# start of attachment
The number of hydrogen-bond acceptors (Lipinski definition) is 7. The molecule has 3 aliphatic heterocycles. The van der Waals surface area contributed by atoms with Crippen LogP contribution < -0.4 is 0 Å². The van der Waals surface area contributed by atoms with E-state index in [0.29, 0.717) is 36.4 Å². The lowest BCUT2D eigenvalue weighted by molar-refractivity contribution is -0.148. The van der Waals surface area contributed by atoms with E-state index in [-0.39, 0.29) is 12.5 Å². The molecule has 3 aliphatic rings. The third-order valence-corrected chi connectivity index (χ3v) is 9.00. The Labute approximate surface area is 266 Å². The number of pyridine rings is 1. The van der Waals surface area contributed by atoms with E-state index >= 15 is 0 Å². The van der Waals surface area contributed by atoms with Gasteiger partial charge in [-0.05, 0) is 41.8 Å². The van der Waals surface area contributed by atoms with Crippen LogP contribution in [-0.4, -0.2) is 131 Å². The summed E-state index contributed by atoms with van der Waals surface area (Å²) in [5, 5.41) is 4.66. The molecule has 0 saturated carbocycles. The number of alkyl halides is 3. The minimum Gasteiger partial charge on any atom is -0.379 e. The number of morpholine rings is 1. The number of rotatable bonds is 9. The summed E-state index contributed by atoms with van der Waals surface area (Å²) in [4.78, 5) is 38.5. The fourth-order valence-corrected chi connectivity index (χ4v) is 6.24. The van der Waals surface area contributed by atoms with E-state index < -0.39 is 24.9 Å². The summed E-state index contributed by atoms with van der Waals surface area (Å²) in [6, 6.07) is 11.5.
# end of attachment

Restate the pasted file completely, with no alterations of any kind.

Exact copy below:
The number of hydrogen-bond acceptors (Lipinski definition) is 7. The molecule has 3 aliphatic heterocycles. The van der Waals surface area contributed by atoms with Crippen LogP contribution < -0.4 is 0 Å². The van der Waals surface area contributed by atoms with E-state index in [0.29, 0.717) is 36.4 Å². The lowest BCUT2D eigenvalue weighted by molar-refractivity contribution is -0.148. The van der Waals surface area contributed by atoms with E-state index in [-0.39, 0.29) is 12.5 Å². The molecule has 3 aliphatic rings. The third-order valence-corrected chi connectivity index (χ3v) is 9.00. The Labute approximate surface area is 266 Å². The number of pyridine rings is 1. The van der Waals surface area contributed by atoms with E-state index >= 15 is 0 Å². The van der Waals surface area contributed by atoms with Gasteiger partial charge in [-0.05, 0) is 41.8 Å². The van der Waals surface area contributed by atoms with Crippen LogP contribution in [-0.4, -0.2) is 131 Å². The summed E-state index contributed by atoms with van der Waals surface area (Å²) in [5, 5.41) is 4.66. The molecule has 0 saturated carbocycles. The number of alkyl halides is 3. The minimum Gasteiger partial charge on any atom is -0.379 e. The number of morpholine rings is 1. The number of rotatable bonds is 9. The summed E-state index contributed by atoms with van der Waals surface area (Å²) in [4.78, 5) is 38.5. The fourth-order valence-corrected chi connectivity index (χ4v) is 6.24. The van der Waals surface area contributed by atoms with E-state index < -0.39 is 24.9 Å². The summed E-state index contributed by atoms with van der Waals surface area (Å²) in [6, 6.07) is 11.5.